In southern Iraq, the U.S.-led coalition and Iraqi security forces have called for the dismantling of an illegal militia known as the Mahdi army. The fighters are supporters of Moqtada al-Sadr, an extremist Shiite Muslim cleric who has incited violence and attempted to seize control.
Sadr is accused in an arrest warrant of being involved in the April 2003 murder of Abdul-Majid Al-Khoei, a moderate Shiite cleric. Al-Khoei was stabbed to death shortly after Iraq was liberated from the Saddam Hussein regime.
Now, Sadr has sent a letter to the Shiite house, a group of prominent Shiite members of the former Iraqi Governing Council. Dan Senor, the Coalition Provisional Authority spokesman, says the letter pledges a withdrawal of the Sadr militia from Najaf, a Shiite holy city:
“The process also includes...that Moqtada al-Sadr meet the requirements in the arrest warrant, and that he dissolve and disarm his militia, his illegal militia. . . . We are going to monitor it very closely.”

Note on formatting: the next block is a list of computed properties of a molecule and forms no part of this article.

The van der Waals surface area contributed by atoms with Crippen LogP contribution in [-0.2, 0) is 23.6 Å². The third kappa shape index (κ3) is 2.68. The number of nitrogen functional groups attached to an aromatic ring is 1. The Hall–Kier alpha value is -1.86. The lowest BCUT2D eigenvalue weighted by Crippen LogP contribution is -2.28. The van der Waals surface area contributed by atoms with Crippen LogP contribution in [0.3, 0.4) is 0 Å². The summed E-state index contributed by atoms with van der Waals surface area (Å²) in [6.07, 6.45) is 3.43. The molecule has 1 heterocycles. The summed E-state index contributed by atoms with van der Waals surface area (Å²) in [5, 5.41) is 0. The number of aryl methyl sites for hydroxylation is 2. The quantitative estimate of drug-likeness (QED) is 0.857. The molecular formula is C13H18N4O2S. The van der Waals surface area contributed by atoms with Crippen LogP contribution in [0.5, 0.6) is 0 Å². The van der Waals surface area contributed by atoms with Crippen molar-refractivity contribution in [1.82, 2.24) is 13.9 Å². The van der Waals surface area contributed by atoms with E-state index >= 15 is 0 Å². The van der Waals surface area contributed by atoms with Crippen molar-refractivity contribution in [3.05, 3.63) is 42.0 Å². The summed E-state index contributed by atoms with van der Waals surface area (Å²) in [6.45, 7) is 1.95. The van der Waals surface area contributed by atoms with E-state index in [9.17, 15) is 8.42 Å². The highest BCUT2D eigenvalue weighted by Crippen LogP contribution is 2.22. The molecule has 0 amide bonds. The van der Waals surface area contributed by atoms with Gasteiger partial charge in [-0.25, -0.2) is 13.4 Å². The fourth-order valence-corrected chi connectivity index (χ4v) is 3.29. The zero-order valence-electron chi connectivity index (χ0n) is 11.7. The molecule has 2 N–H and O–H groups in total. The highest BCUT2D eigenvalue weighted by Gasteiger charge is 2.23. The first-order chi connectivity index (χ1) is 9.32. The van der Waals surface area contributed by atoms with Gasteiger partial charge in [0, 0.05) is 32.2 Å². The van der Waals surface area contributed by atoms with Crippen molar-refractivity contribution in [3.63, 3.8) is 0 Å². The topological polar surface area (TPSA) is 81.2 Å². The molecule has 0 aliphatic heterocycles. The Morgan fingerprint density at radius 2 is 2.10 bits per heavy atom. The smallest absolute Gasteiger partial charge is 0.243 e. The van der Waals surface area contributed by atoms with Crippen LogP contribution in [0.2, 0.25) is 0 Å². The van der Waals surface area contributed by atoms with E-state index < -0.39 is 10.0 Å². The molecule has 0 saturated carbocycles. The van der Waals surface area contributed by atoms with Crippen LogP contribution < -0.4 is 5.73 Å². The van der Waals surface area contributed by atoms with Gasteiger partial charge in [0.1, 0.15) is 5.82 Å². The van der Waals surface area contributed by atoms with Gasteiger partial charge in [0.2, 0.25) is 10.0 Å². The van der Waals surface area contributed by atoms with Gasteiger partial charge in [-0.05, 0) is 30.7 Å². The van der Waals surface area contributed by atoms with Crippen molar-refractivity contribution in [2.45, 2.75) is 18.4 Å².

The coalition did not participate in the negotiations that produced the letter. But Brigadier General Mark Kimmitt, Deputy Director for Coalition Operations, says that if Moqtada al-Sadr lives up to the commitments, it will help end the violence in southern Iraq:
“This is a very positive step, not only for the coalition forces who can reduce their presence in Najaf, but also for the Iraqi people who can get back in, which has always been one of our ultimate goals, which is to get Iraqi control back into the city of Najaf, so that instead of being held hostage by Moqtada al-Sadr and his militia, we can open that city back up to its capability to allow [Shiite Muslims] to come back in and pray at their most holy of shrines.”
The coalition has not altered its position regarding the illegal militia, says coalition spokesman Dan Senor, or with regard to Moqtada al-Sadr’s “obligation to meet the requirements in the arrest warrant issued to him.”